Cambridge News reports on a new study that suggests certain type 2 diabetes medications may in fact be doing the very thing they’re supposed to prevent. The study, published last week in the Journal of Biological Chemistry, says drugs belonging to the glucagon-like peptide-1 (GLP-1) agonist class, such as AstraZeneca’s Byetta, “may actually release sugar into the blood.” The findings are problematic, considering high blood sugar is one of the primary problems GLP-1 agonists are intended to treat.
Incretin mimetic drugs like Byetta and Januvia have already been linked to increased risk of pancreatitis and pancreatic cancer. In 2013, the U.S. Food and Drug Administration (FDA) launched an investigation into the health risks of incretin mimetics. Various other studies have also associated GLP-1 agonists and DPP-4 inhibitors with increased rates of pancreatitis and pancreatic cancer; and in August, the FDA issued a safety communication warning that certain incretin mimetics, such as Januvia and Onglyza, may cause severe joint pain.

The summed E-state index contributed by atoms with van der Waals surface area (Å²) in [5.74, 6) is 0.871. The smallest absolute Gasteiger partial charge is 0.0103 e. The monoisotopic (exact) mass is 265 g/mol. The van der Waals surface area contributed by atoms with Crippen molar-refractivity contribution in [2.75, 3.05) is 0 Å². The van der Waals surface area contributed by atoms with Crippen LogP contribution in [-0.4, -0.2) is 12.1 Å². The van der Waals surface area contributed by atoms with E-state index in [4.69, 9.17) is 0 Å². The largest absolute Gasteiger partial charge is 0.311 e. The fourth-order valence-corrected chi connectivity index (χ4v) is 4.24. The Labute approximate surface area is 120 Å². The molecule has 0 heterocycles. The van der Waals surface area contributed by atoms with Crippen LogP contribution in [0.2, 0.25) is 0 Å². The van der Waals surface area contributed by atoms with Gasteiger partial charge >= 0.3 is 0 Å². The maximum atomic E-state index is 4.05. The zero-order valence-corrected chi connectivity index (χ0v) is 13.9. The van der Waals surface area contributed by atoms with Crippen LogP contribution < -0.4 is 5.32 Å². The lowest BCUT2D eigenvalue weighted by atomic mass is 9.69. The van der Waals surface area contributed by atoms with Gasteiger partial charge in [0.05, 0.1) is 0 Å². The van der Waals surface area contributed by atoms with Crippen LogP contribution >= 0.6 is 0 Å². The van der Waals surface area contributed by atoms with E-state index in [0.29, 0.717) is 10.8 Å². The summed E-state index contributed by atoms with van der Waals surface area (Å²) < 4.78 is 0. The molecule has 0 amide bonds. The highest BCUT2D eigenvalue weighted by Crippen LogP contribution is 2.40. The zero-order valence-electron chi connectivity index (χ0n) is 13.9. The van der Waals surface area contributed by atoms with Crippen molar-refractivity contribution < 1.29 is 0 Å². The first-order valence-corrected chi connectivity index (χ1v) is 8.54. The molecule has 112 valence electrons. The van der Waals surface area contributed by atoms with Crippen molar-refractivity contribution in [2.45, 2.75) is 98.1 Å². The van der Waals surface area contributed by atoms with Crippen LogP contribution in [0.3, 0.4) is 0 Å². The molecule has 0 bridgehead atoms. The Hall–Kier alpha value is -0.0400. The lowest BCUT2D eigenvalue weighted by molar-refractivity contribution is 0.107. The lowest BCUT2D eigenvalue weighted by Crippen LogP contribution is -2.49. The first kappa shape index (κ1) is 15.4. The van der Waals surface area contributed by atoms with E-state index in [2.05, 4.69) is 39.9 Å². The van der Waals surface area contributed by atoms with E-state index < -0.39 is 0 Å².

In light of these findings, and considering the fact that these drugs have not sufficiently been proven to be more effective than other types of diabetes medication, patients have filed Byetta and Januvia lawsuits. Byetta and Januvia plaintiffs claim that the manufacturers misrepresented both the safety and efficacy of their drugs. Over 700 incretin-based drug lawsuits have been centralized in a multidistrict litigation in the U.S. District Court for the Southern District of California.
Speak with your doctor if you have any concerns about the medications you are taking. If you or someone you know was diagnosed with pancreatitis or pancreatic cancer after using an incretin mimetic like Byetta or Januvia, contact the pharmaceutical lawyers at Lopez McHugh for a free legal consultation. We can help you determine whether a Byetta or Januvia lawsuit is right for you.